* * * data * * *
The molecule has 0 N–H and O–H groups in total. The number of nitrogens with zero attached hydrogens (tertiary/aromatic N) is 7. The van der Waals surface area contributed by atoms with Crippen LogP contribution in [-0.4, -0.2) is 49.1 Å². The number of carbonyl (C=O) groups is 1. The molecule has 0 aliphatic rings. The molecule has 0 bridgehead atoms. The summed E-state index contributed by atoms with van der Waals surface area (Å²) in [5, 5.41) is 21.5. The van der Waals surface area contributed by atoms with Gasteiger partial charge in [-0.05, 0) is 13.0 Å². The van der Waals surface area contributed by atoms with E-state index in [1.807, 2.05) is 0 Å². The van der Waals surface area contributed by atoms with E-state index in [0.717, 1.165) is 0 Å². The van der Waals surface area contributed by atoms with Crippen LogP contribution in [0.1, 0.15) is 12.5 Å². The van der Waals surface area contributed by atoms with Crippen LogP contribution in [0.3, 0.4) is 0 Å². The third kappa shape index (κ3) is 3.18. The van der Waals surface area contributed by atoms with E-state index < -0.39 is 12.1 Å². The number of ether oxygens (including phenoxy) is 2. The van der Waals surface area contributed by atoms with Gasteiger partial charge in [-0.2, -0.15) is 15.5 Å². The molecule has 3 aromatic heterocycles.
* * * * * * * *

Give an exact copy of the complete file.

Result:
The molecule has 0 N–H and O–H groups in total. The number of nitrogens with zero attached hydrogens (tertiary/aromatic N) is 7. The van der Waals surface area contributed by atoms with Crippen LogP contribution in [-0.4, -0.2) is 49.1 Å². The number of carbonyl (C=O) groups is 1. The molecule has 0 aliphatic rings. The molecule has 0 bridgehead atoms. The summed E-state index contributed by atoms with van der Waals surface area (Å²) in [5, 5.41) is 21.5. The van der Waals surface area contributed by atoms with Gasteiger partial charge in [-0.05, 0) is 13.0 Å². The van der Waals surface area contributed by atoms with E-state index in [1.807, 2.05) is 0 Å². The van der Waals surface area contributed by atoms with E-state index in [0.717, 1.165) is 0 Å². The van der Waals surface area contributed by atoms with Crippen LogP contribution in [0.1, 0.15) is 12.5 Å². The van der Waals surface area contributed by atoms with Crippen LogP contribution in [0.3, 0.4) is 0 Å². The third kappa shape index (κ3) is 3.18. The van der Waals surface area contributed by atoms with E-state index < -0.39 is 12.1 Å². The number of ether oxygens (including phenoxy) is 2. The van der Waals surface area contributed by atoms with Gasteiger partial charge in [-0.2, -0.15) is 15.5 Å². The molecule has 3 aromatic heterocycles.